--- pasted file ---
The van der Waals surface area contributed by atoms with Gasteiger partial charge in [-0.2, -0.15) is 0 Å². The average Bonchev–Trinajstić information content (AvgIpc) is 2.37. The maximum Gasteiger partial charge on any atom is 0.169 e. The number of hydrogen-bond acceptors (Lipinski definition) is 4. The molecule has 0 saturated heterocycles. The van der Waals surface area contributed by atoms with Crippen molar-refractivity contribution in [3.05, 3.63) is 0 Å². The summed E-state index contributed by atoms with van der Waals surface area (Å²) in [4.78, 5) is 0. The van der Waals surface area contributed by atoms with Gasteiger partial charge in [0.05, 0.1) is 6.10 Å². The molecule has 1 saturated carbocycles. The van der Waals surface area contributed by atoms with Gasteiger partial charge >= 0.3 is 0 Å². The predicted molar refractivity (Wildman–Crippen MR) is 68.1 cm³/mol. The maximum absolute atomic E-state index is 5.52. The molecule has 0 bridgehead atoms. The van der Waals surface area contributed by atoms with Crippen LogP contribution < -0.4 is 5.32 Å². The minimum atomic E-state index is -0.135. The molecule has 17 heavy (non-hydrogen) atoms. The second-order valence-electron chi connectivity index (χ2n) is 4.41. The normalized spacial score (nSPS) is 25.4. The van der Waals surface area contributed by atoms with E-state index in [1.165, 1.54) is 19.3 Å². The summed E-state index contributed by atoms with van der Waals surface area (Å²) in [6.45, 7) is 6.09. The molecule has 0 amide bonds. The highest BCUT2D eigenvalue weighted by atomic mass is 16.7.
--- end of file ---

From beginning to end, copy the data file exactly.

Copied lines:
The van der Waals surface area contributed by atoms with Gasteiger partial charge in [-0.2, -0.15) is 0 Å². The average Bonchev–Trinajstić information content (AvgIpc) is 2.37. The maximum Gasteiger partial charge on any atom is 0.169 e. The number of hydrogen-bond acceptors (Lipinski definition) is 4. The molecule has 0 saturated heterocycles. The van der Waals surface area contributed by atoms with Crippen molar-refractivity contribution in [3.05, 3.63) is 0 Å². The summed E-state index contributed by atoms with van der Waals surface area (Å²) in [4.78, 5) is 0. The van der Waals surface area contributed by atoms with Gasteiger partial charge in [0.05, 0.1) is 6.10 Å². The molecule has 1 saturated carbocycles. The van der Waals surface area contributed by atoms with Gasteiger partial charge >= 0.3 is 0 Å². The predicted molar refractivity (Wildman–Crippen MR) is 68.1 cm³/mol. The maximum absolute atomic E-state index is 5.52. The molecule has 0 bridgehead atoms. The van der Waals surface area contributed by atoms with Crippen LogP contribution < -0.4 is 5.32 Å². The minimum atomic E-state index is -0.135. The molecule has 17 heavy (non-hydrogen) atoms. The second-order valence-electron chi connectivity index (χ2n) is 4.41. The normalized spacial score (nSPS) is 25.4. The van der Waals surface area contributed by atoms with E-state index in [1.165, 1.54) is 19.3 Å². The summed E-state index contributed by atoms with van der Waals surface area (Å²) in [6.45, 7) is 6.09. The molecule has 0 amide bonds. The highest BCUT2D eigenvalue weighted by atomic mass is 16.7.